Taking Risks, Part 2

Some years ago a well-known outdoor adventure-based learning provider advertised their programmes here as being programmes involving safe adventure. In my book, there is no such thing.

Adventure involves risking failure in attaining goals, as well as exposing yourself to possible physical harm. The challenge and growth benefits are found in our personal leadership when faced with such situations.

A tried and tested psychological tool we use in measuring risk orientation strongly suggests that whether we leap into action is simply based on two broad preferences – do we see more opportunities or more obstacles in any given situation?

What we do next is determined by a number or personal attitudes and mental programs. These are

– how motivated we are in reaching the goal
– how well we solve problems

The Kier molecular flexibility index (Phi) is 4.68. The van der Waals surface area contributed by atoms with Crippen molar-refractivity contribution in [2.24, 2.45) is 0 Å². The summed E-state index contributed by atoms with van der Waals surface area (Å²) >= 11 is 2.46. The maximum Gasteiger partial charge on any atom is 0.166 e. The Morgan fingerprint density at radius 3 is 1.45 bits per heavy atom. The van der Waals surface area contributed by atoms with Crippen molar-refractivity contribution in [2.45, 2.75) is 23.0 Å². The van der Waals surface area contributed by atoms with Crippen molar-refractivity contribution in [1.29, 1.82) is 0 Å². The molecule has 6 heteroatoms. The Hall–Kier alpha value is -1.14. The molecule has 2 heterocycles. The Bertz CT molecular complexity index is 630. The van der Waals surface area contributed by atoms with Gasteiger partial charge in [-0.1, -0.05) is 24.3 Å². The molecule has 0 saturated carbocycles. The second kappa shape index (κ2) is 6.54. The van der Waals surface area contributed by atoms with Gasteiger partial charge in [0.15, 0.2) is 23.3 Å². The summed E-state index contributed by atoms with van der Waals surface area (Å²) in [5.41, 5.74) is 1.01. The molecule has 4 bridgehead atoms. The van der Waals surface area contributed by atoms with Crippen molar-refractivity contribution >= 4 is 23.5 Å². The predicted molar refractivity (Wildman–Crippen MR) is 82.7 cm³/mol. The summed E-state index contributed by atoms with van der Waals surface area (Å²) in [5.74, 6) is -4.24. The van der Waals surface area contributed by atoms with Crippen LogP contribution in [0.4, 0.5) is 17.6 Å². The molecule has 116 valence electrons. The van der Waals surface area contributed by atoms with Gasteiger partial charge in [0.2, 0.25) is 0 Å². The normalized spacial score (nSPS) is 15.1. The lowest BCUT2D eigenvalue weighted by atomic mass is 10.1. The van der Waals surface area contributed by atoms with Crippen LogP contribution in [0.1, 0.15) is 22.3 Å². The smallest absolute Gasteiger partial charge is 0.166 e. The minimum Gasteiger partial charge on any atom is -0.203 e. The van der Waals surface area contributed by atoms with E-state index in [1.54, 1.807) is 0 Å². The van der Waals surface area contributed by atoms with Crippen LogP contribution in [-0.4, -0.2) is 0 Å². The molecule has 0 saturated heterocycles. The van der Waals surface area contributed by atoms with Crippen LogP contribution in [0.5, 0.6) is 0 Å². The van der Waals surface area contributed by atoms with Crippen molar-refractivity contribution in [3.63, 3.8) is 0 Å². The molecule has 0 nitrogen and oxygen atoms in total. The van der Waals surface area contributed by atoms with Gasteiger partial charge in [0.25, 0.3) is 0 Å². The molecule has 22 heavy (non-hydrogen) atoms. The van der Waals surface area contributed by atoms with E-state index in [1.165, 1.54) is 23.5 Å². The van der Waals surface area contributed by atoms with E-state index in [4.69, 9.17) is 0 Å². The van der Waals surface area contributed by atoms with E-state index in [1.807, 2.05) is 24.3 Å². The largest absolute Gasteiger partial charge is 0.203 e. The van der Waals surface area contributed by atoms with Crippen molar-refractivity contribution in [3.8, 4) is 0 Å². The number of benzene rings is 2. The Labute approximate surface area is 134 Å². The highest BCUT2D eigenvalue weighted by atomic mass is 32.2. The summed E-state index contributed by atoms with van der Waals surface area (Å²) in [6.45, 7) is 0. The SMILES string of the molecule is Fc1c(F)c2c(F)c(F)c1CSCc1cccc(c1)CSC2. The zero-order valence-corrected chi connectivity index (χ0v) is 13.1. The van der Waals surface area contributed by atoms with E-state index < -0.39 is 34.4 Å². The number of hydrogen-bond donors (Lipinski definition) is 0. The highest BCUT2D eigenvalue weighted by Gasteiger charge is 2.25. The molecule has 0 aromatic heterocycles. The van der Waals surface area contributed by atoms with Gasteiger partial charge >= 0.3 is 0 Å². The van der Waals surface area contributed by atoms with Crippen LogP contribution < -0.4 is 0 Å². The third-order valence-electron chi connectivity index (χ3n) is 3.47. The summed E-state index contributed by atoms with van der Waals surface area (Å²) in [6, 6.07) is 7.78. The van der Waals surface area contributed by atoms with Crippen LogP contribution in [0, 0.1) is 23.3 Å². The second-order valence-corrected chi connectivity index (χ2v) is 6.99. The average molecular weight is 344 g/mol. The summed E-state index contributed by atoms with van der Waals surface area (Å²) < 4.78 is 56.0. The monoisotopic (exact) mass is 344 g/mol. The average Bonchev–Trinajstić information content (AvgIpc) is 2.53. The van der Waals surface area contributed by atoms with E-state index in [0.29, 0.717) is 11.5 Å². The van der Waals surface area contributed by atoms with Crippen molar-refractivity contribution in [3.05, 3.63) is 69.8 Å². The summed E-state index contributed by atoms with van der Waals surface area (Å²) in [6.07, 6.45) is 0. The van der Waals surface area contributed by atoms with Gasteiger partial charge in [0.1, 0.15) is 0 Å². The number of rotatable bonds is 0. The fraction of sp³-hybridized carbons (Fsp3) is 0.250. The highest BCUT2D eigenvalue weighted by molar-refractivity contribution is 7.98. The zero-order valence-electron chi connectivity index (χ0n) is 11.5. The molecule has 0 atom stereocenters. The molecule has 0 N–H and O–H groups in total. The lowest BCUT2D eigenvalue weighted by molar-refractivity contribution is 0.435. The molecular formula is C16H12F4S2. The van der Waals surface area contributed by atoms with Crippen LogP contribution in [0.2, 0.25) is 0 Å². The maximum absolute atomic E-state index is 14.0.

– how much weight we place on possible drawbacks
– how well we adopt an optimistic mindset
– whether we dwell on past glories and failures versus how forward looking we are.

If we see more ‘opportunities’ in a given goal, we will be more motivated and direct more energy towards that goal. Other, energy enhancers include having a compelling goal that will stretch us, but not be a wildly unattainable one. This can be universally applied to simple challenges like losing personal bodyfat, or a corporate goal.

The other energy source we have is the ability to persist, and bounce back. this resiliency is also linked to our ability to find our way around obstacles, and constantly re-frame challenges in positive ways.